Research Article| Volume 21, 100060, June 2020

Open-label pilot study of psychiatric pharmacogenetic testing in an adult psychiatric inpatient population



      Treatment outcomes for depression and anxiety disorders remain suboptimal. Pharmacogenetic-guided medication treatment may be one way to improve outcomes. However, feasibility of pharmacogenetic testing in inpatient psychiatric settings has not been explored. This pilot study investigated the feasibility of collection and potential efficacy of pharmacogenetic testing three months after psychiatric hospitalization for severe depression and anxiety-related symptoms.


      Participants (n = 75) in this open-labeled study were inpatients on a short-term acute care unit for severe depression and anxiety. Participants were assigned to control and experimental conditions. The experimental group completed a psychiatric pharmacogenetic assay while inpatient. Results were returned prior to discharge, allowing prescribers to adjust medication regimens as clinically indicated. The control group received pharmacogenetic results three months later. At admission and three months later, participants completed self-report measures to address psychiatric symptoms, quality of life, and satisfaction with the pharmacogenetic assay.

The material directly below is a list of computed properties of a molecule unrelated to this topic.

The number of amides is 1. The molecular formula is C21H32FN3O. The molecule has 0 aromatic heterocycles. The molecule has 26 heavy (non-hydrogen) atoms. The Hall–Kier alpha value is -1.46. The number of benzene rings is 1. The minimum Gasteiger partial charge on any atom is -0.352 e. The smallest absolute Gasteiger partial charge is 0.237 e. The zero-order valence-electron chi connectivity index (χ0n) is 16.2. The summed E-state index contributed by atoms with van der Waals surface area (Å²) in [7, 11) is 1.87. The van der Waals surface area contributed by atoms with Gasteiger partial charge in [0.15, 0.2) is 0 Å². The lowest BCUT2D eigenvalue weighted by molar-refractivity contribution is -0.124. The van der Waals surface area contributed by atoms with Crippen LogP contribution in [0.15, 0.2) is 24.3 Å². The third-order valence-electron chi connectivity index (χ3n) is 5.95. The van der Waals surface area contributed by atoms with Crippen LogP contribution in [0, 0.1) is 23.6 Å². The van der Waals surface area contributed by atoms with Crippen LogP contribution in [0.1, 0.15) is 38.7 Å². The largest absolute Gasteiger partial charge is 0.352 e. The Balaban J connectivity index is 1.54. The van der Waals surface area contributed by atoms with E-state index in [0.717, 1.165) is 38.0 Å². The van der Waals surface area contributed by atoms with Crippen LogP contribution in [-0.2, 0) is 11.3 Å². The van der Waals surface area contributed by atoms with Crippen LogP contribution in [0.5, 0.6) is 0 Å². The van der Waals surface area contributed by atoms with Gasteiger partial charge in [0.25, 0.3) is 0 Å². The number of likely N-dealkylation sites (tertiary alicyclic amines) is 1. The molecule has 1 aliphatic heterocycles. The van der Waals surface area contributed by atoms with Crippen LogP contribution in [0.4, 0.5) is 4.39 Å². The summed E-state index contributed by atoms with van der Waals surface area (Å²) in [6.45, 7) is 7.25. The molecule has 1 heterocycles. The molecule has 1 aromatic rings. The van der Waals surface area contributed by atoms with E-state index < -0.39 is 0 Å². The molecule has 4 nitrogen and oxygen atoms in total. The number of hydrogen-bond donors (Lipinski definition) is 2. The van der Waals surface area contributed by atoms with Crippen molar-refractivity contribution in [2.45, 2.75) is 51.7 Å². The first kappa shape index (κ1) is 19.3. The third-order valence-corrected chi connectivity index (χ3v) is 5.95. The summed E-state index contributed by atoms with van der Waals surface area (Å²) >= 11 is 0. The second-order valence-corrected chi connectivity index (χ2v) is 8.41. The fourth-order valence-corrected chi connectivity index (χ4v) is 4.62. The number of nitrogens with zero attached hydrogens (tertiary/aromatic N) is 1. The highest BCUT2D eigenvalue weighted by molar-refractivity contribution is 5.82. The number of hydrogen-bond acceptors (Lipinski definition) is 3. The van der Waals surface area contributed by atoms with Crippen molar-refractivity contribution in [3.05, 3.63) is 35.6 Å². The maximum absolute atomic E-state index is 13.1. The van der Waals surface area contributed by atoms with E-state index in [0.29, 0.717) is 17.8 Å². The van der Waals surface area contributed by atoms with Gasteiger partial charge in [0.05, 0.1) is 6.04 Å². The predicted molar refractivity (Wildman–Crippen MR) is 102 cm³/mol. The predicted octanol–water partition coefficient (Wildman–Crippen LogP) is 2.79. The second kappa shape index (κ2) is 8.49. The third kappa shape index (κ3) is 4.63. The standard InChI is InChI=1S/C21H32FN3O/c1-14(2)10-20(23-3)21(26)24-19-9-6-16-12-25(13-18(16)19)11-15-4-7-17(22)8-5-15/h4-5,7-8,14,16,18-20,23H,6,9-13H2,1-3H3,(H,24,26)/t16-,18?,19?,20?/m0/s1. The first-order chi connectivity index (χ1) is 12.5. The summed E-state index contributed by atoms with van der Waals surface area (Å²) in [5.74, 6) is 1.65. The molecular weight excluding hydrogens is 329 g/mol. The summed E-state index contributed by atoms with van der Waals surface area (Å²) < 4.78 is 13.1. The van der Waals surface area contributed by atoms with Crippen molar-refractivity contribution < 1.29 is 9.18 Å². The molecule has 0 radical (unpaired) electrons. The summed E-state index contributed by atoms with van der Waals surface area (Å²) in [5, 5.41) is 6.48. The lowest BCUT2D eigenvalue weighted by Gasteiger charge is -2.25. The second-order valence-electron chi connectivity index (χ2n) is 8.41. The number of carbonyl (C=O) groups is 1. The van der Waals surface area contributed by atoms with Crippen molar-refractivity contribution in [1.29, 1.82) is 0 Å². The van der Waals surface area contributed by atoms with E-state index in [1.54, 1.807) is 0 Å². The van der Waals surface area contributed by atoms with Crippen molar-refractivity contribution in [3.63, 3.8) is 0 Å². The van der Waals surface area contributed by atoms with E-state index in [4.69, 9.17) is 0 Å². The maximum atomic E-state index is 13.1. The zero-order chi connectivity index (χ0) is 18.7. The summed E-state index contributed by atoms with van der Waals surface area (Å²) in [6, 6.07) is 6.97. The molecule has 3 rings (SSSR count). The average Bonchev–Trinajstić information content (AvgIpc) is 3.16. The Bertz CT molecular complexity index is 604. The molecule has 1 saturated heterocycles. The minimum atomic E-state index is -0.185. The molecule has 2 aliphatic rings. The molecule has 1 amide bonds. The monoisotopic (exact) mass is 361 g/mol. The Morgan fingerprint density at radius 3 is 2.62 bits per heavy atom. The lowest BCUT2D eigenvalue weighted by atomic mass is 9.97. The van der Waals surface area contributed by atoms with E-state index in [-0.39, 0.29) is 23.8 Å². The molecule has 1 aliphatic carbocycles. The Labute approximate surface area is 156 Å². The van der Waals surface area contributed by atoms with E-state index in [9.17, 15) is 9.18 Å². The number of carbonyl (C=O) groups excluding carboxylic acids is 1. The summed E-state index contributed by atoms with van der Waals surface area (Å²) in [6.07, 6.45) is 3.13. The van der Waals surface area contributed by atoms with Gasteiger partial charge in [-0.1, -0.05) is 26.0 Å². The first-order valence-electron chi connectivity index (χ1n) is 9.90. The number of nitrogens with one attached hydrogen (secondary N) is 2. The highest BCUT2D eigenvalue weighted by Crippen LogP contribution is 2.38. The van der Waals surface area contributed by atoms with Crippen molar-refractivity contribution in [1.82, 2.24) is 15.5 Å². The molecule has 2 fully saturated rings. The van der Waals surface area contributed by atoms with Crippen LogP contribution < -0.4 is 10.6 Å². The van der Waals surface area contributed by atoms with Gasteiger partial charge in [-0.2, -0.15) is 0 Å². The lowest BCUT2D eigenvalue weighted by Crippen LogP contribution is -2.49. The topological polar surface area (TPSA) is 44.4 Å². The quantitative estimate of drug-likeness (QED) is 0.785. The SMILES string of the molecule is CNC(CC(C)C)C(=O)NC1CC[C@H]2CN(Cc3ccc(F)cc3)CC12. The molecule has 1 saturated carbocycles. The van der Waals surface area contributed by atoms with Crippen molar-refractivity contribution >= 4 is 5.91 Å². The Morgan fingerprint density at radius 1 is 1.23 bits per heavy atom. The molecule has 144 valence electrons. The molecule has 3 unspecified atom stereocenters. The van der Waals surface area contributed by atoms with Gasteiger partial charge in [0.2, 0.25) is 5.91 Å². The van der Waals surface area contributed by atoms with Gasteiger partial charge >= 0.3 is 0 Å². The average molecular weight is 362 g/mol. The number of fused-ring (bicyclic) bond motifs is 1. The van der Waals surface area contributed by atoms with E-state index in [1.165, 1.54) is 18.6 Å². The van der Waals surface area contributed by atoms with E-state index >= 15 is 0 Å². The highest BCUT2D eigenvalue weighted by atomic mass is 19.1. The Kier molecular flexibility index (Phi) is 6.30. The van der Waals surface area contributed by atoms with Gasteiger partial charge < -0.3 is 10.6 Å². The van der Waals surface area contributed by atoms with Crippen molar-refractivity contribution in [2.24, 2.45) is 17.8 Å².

Reductions on primary outcome measures were not significantly different between study groups. The experimental group did not report significantly greater reductions than the control group on primary study outcomes of anxiety, depression, frequency of medication changes following discharge or on some secondary study measures. Participants in the experimental group did report significantly greater reductions than controls on quality of life impairment (X2 = 8.51, p=.004) after corrections for multiple comparisons.


      This open-label pilot study provides preliminary support for the feasibility of psychiatric pharmacogenetic testing in an inpatient setting. Future studies should investigate psychiatric pharmacogenetic testing efficacy in larger inpatient samples and account for medication changes resulting directly from test results.


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